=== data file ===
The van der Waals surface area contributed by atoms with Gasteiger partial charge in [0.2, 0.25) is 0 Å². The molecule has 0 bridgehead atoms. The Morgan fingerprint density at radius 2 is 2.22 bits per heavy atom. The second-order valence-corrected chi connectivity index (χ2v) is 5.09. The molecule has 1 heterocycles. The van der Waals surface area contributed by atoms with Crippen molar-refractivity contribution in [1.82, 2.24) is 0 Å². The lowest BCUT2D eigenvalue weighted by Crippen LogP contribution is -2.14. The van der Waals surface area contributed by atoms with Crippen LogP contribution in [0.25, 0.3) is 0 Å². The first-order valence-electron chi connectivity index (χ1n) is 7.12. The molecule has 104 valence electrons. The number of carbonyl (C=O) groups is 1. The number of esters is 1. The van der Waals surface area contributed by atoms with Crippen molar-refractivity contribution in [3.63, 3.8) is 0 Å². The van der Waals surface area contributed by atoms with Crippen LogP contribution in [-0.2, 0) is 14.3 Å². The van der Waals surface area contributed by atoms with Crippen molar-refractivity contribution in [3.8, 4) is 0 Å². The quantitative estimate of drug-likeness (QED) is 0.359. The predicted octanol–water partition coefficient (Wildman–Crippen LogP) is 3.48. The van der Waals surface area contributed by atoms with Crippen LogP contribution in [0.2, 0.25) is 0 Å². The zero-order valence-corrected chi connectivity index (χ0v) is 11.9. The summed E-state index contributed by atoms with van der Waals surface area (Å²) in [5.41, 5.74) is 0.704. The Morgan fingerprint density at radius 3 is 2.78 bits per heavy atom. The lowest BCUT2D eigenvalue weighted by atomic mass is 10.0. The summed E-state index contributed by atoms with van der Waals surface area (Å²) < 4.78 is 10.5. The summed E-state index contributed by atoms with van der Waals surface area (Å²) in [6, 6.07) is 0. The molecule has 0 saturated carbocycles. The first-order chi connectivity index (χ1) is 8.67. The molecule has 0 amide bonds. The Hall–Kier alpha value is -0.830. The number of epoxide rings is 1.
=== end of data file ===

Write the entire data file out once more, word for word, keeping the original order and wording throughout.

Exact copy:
The van der Waals surface area contributed by atoms with Gasteiger partial charge in [0.2, 0.25) is 0 Å². The molecule has 0 bridgehead atoms. The Morgan fingerprint density at radius 2 is 2.22 bits per heavy atom. The second-order valence-corrected chi connectivity index (χ2v) is 5.09. The molecule has 1 heterocycles. The van der Waals surface area contributed by atoms with Crippen molar-refractivity contribution in [1.82, 2.24) is 0 Å². The lowest BCUT2D eigenvalue weighted by Crippen LogP contribution is -2.14. The van der Waals surface area contributed by atoms with Crippen LogP contribution in [0.25, 0.3) is 0 Å². The first-order valence-electron chi connectivity index (χ1n) is 7.12. The molecule has 104 valence electrons. The number of carbonyl (C=O) groups is 1. The number of esters is 1. The van der Waals surface area contributed by atoms with Crippen molar-refractivity contribution in [3.63, 3.8) is 0 Å². The van der Waals surface area contributed by atoms with Crippen LogP contribution in [-0.2, 0) is 14.3 Å². The van der Waals surface area contributed by atoms with Crippen molar-refractivity contribution in [3.8, 4) is 0 Å². The quantitative estimate of drug-likeness (QED) is 0.359. The predicted octanol–water partition coefficient (Wildman–Crippen LogP) is 3.48. The van der Waals surface area contributed by atoms with Crippen LogP contribution in [0.2, 0.25) is 0 Å². The zero-order valence-corrected chi connectivity index (χ0v) is 11.9. The summed E-state index contributed by atoms with van der Waals surface area (Å²) in [5.41, 5.74) is 0.704. The Morgan fingerprint density at radius 3 is 2.78 bits per heavy atom. The lowest BCUT2D eigenvalue weighted by atomic mass is 10.0. The summed E-state index contributed by atoms with van der Waals surface area (Å²) < 4.78 is 10.5. The summed E-state index contributed by atoms with van der Waals surface area (Å²) in [6, 6.07) is 0. The molecule has 0 saturated carbocycles. The first-order chi connectivity index (χ1) is 8.67. The molecule has 0 amide bonds. The Hall–Kier alpha value is -0.830. The number of epoxide rings is 1.